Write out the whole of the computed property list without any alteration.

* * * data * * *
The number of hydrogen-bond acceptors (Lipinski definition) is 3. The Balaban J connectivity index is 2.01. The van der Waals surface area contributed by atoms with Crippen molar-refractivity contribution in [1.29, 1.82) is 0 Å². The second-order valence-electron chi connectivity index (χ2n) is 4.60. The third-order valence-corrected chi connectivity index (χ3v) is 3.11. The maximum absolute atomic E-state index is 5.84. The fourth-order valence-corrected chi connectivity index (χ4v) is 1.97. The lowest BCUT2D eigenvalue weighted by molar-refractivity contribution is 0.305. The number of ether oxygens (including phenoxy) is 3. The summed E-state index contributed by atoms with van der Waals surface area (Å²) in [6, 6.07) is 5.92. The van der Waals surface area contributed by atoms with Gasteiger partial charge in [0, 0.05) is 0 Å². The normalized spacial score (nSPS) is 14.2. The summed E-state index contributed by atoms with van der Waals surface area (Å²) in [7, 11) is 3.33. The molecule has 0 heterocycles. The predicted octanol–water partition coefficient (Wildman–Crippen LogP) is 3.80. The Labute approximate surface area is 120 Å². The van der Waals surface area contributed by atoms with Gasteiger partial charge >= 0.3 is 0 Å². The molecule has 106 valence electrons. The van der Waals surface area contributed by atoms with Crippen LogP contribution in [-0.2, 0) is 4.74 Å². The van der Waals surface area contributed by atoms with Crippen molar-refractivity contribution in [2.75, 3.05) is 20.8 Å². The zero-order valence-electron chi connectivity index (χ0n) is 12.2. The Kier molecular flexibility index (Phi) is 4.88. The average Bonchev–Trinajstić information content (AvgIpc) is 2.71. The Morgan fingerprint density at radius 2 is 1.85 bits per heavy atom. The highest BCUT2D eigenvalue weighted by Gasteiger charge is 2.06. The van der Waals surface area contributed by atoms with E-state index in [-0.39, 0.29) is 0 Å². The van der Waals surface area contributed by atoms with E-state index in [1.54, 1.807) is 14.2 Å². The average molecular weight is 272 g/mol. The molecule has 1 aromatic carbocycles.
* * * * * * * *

The number of hydrogen-bond acceptors (Lipinski definition) is 3. The Balaban J connectivity index is 2.01. The van der Waals surface area contributed by atoms with Crippen molar-refractivity contribution in [1.29, 1.82) is 0 Å². The second-order valence-electron chi connectivity index (χ2n) is 4.60. The third-order valence-corrected chi connectivity index (χ3v) is 3.11. The maximum absolute atomic E-state index is 5.84. The fourth-order valence-corrected chi connectivity index (χ4v) is 1.97. The lowest BCUT2D eigenvalue weighted by molar-refractivity contribution is 0.305. The number of ether oxygens (including phenoxy) is 3. The summed E-state index contributed by atoms with van der Waals surface area (Å²) in [6, 6.07) is 5.92. The van der Waals surface area contributed by atoms with Gasteiger partial charge in [0, 0.05) is 0 Å². The normalized spacial score (nSPS) is 14.2. The summed E-state index contributed by atoms with van der Waals surface area (Å²) in [7, 11) is 3.33. The molecule has 0 heterocycles. The predicted octanol–water partition coefficient (Wildman–Crippen LogP) is 3.80. The Labute approximate surface area is 120 Å². The van der Waals surface area contributed by atoms with Gasteiger partial charge >= 0.3 is 0 Å². The molecule has 106 valence electrons. The van der Waals surface area contributed by atoms with Crippen LogP contribution in [-0.2, 0) is 4.74 Å². The van der Waals surface area contributed by atoms with Crippen molar-refractivity contribution in [2.75, 3.05) is 20.8 Å². The zero-order valence-electron chi connectivity index (χ0n) is 12.2. The Kier molecular flexibility index (Phi) is 4.88. The average Bonchev–Trinajstić information content (AvgIpc) is 2.71. The Morgan fingerprint density at radius 2 is 1.85 bits per heavy atom. The highest BCUT2D eigenvalue weighted by Gasteiger charge is 2.06. The van der Waals surface area contributed by atoms with E-state index in [-0.39, 0.29) is 0 Å². The van der Waals surface area contributed by atoms with E-state index in [1.54, 1.807) is 14.2 Å². The average molecular weight is 272 g/mol. The molecule has 1 aromatic carbocycles.